voiceForLifeAmy: In addition to singing with  the choir on Sundays and holidays, are you active in any other way around St. John’s? 
Emerald: Last year we started a children’s choir. It is supervised by Kevin, directed by Jeremiah, which makes me the assistant-assistant children’s choir director. It was an all around awesome experience to work with the kids and I can’t wait to start this year’s season with them. This year the program is called Voice for Life and will be held on Sunday’s after the 10:30 service! Keven: I do service readings was also a thurifer for this last Easter vigil. Amy: Keven, I think you are officially known as “ the man with the booming voice.”  You should consider adding this to your online profiles. Keven: I actually had someone describe me as “that really loud guy with the beard.” one time. I almost got offended, but then I realized that nothing they said was untrue. It’s great when you want to read in church, terrible when you want to eat out at a restaurant without being stared at. Amanda: Because I am a member of another church, I actually am not active any other way. Although, I am not opposed to the idea. I believe it was Christmas Eve that Keven and I were able to light the candles all the way down the isle and at the front of church.  Is there a name for those who do that? Amy: It’s usually the job of the acolyte. See, you’re gaining new skills all the time!  Jeremiah: As Emerald said, we have started a youth music program for the church. This year, we are utilizing the Royal School of Church Music model and focusing on the Voice for Life program. I’m very excited about this. In addition to singing on Sunday, I also read lessons. It is no secret my favorite lessons to read happen to be the Old Testament, “fire and brimstone” readings. I’ve got the voice of a singer, big and full of condemnation. I think it fits those readings fairly well! Amanda: I would actually love to do readings.  We do not get that opportunity in our church.  The pastor does everything.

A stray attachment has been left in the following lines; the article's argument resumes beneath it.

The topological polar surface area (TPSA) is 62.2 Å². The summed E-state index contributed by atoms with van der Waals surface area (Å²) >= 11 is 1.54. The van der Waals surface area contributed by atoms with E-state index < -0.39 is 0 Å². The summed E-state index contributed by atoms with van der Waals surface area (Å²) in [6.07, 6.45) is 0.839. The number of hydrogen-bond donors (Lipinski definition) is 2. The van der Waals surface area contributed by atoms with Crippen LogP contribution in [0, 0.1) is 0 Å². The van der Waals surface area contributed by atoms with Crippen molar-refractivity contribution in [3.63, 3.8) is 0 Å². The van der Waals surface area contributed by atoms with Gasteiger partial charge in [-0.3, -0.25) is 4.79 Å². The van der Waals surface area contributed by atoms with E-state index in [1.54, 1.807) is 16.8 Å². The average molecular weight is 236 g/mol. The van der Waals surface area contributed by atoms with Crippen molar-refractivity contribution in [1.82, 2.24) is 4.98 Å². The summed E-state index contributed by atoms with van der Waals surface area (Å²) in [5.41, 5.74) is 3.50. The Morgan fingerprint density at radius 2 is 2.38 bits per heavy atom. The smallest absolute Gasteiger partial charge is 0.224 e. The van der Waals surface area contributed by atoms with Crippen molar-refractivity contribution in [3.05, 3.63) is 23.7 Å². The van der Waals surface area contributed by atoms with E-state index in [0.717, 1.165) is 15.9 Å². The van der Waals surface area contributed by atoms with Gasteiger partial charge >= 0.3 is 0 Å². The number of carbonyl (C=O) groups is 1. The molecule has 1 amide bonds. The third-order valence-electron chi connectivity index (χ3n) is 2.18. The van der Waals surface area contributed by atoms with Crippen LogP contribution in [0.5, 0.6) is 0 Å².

Amy: What about the craziest/funniest thing to happen “on the clock” as a choral scholar?
Emerald: I was baptized last Easter. I grew up Baptist so Fr. Daniel wanted to make the experience feel as close to home as it could be without renting out a bathtub. So, before I approached the baptismal font, I was warned that I may have a little more water prepared for me than the young children being baptized with me that day. I leaned over the font and down poured the water, not sprinkled, but a downpour of water, three times. I definitely felt at home. Amy: I remember that!  Jeremiah, Kevin, and I were your sponsors and Fr. Daniel went hunting for a special silver water pitcher so things would be both dignified and wet. The coolest part of any baptism, I think, is when the congregation is asked if we will support the candidate and we all respond “We will!” True then, and true today.

I was baptized last Easter. I grew up Baptist so Fr. Daniel wanted to make the experience feel as close to home as it could without renting out a bathtub… – Emerald Joiner, choral scholar